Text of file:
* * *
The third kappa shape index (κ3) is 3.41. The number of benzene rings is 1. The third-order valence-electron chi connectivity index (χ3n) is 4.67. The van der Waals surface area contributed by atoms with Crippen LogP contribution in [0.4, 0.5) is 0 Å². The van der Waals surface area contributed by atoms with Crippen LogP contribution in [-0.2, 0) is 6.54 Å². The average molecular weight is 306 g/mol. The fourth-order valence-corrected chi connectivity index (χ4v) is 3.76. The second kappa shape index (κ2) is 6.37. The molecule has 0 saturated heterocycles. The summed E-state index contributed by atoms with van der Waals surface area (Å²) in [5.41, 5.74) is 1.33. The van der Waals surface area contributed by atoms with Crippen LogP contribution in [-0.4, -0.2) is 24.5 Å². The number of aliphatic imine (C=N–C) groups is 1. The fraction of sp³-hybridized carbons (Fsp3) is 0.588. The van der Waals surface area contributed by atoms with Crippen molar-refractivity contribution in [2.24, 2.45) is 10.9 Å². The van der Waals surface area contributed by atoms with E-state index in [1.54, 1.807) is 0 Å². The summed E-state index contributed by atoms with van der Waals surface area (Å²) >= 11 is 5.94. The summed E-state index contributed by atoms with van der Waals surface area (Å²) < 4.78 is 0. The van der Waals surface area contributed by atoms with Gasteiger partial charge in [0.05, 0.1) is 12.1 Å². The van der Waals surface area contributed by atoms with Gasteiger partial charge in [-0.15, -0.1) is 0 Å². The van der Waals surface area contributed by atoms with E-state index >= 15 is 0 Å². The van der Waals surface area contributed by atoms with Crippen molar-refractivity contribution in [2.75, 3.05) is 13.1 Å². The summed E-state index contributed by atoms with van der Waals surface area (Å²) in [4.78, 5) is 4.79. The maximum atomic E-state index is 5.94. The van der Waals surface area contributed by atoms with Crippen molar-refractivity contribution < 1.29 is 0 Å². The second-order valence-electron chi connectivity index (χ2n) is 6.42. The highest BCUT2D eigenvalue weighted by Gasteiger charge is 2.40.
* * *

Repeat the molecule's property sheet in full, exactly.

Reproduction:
The third kappa shape index (κ3) is 3.41. The number of benzene rings is 1. The third-order valence-electron chi connectivity index (χ3n) is 4.67. The van der Waals surface area contributed by atoms with Crippen LogP contribution in [0.4, 0.5) is 0 Å². The van der Waals surface area contributed by atoms with Crippen LogP contribution in [-0.2, 0) is 6.54 Å². The average molecular weight is 306 g/mol. The fourth-order valence-corrected chi connectivity index (χ4v) is 3.76. The second kappa shape index (κ2) is 6.37. The molecule has 0 saturated heterocycles. The summed E-state index contributed by atoms with van der Waals surface area (Å²) in [5.41, 5.74) is 1.33. The van der Waals surface area contributed by atoms with Crippen LogP contribution in [-0.4, -0.2) is 24.5 Å². The number of aliphatic imine (C=N–C) groups is 1. The fraction of sp³-hybridized carbons (Fsp3) is 0.588. The van der Waals surface area contributed by atoms with Crippen molar-refractivity contribution in [2.24, 2.45) is 10.9 Å². The van der Waals surface area contributed by atoms with E-state index in [1.54, 1.807) is 0 Å². The summed E-state index contributed by atoms with van der Waals surface area (Å²) >= 11 is 5.94. The summed E-state index contributed by atoms with van der Waals surface area (Å²) < 4.78 is 0. The van der Waals surface area contributed by atoms with Gasteiger partial charge in [0.05, 0.1) is 12.1 Å². The van der Waals surface area contributed by atoms with Gasteiger partial charge in [-0.15, -0.1) is 0 Å². The van der Waals surface area contributed by atoms with E-state index >= 15 is 0 Å². The van der Waals surface area contributed by atoms with Crippen molar-refractivity contribution in [2.75, 3.05) is 13.1 Å². The summed E-state index contributed by atoms with van der Waals surface area (Å²) in [4.78, 5) is 4.79. The maximum atomic E-state index is 5.94. The van der Waals surface area contributed by atoms with Crippen molar-refractivity contribution < 1.29 is 0 Å². The second-order valence-electron chi connectivity index (χ2n) is 6.42. The highest BCUT2D eigenvalue weighted by Gasteiger charge is 2.40.